10 Rare and Endangered Plants of Maine To Look Out For On Your Outdoor Summer Adventures
The Department of Agriculture, Conservation, and Forestry on the State of Maine website shares a list of plants that have gone extinct, are on the verge of extinction, or some other classification that raises concerns for our flora species here in the State of Maine.
Here are some plants to look out for in your outdoor adventures here in the State of Maine this summer. Maybe it will be a find of a lifetime!
This plant is endangered in the State of Maine and is found around eastern Quebec to Minnesota, through New England, and in the mountains of North Carolina and Tennessee.
In scarce amounts, it has been found in Cumberland, Hancock, Knox, Oxford, Penobscot, Waldo, and York counties. You'll be able to see its flowers between June and October and is found on rocky, wooded slopes.
This plant is threatened in Maine and is found in just a few places in the world, including growing along Maine shores, on Sable Island, and in western Nova Scotia. It is so rare that it has only been found in three towns in Washington county.
This rare plant is found along the shore and edges of tidal pools and flowers between mid-July and early October.
This plant is considered endangered here in the State of Maine and is found across a wide area of North America, including Nova Scotia to Minnesota, South Dakota down south in Florida, Mexico, and even in the West Indies.
This plant can be found in saltwater tidal marshes and flowers between late July and September. These plants are so rare that they've only been found in one town in Sagadahoc county.
The Unicorn Root is endangered in Maine and is found in sandy ground, prairies, and meadows. It is found in the eastern U.S. and in Ontario. It is considered rare to find in northeastern states and into Ontario.
A small patch of this plant has recently been found near Bowdoin but historically has been found in Wells, Brunswick, and near Lewiston.
This threatened species of plant is found across the cooler zones of North America, specifically on rocky ledges from Newfoundland to Alaska, south into New England, and west to Oregon.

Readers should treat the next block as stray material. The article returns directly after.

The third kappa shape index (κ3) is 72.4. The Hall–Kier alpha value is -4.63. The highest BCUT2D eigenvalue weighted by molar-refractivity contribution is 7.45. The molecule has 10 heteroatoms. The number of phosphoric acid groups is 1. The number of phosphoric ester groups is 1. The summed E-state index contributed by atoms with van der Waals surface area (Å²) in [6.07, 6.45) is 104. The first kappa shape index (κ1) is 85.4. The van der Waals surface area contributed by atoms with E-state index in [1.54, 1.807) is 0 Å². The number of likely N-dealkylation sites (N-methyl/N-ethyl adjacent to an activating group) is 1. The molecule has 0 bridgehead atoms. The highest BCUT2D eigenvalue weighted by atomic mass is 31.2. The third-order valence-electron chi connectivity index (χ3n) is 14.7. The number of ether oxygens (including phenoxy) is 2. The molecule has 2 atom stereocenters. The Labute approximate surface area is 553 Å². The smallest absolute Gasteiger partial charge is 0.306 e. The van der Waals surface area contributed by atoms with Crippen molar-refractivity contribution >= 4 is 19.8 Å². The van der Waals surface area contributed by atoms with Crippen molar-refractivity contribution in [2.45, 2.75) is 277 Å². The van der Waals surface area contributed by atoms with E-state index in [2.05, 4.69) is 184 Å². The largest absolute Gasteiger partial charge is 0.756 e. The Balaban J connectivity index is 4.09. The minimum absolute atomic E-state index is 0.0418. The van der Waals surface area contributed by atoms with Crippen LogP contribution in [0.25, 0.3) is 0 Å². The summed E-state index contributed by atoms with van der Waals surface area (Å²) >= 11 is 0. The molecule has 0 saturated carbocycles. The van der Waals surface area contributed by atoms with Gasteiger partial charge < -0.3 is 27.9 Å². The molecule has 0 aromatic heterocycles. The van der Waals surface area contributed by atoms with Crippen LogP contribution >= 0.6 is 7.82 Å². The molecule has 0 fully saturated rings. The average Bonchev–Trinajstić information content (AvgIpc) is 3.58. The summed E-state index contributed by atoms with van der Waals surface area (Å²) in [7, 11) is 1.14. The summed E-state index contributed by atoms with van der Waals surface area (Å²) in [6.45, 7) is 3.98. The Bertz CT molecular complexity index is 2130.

This plant flowers between May and June and has only been found in 8 towns in Aroostook county.
This species of grass is considered threatened and found in mountainous areas in New England and New York. This plant is considered rare in Maine due to the location being the southernmost point for the plant's distribution.
This plant fruits between July and August and has been found in 6 Maine towns in Franklin, Oxford, Piscataquis, and Somerset counties.
Another plant found on ledges, cliffs, and mountainous areas, the Robbins' Milk-vetch is considered endangered in the State of Maine. It is found in eastern points of North America, including Newfoundland, Labrador, Nova Scotia, and Vermont.
This plant has been found in two towns in Aroostook county, historically found on the Aroostook River in Wade and in Fort Kent.
This threatened plant species is found in wet peat and sandy locations. It has a wide range including southern states of Florida to Louisiana, southern New England up to Nova Scotia, and between New York state and Oklahoma.
It has been found in Maine in 8 towns in the counties of Cumberland, Hancock, Knox, Sagadahoc, and York. You might be able to spot it when it flowers between August and October.
This quick flowering plant is found on ledges and rocky wooded areas and is considered a threatened plant species in Maine. It is found from Quebec to Ontario and stretches south into Georgia and west to Oklahoma.
This plant flowers in June and has been found in 6 towns in Maine in the counties of Cumberland, Oxford, and York. It's rare to find in Maine due to our location reaching the northern edge of its thriving zone.
This endangered plant species is found in tidal wetlands on coastal shores and marshes on the Atlantic coast, from Maine to Virginia. Maine is the northernmost location where this particular plant has been found and lends itself to being found rarely here.
It fruits between July and October and doesn't have a lot of locations to thrive here in the State of Maine but has been found in 6 towns in Maine in Cumberland, Sagadahoc, and Waldo counties.
For more information about the endangered and threatened plants and animals of Maine, check out the Maine Department of Agriculture, Conservation, and Forestry website.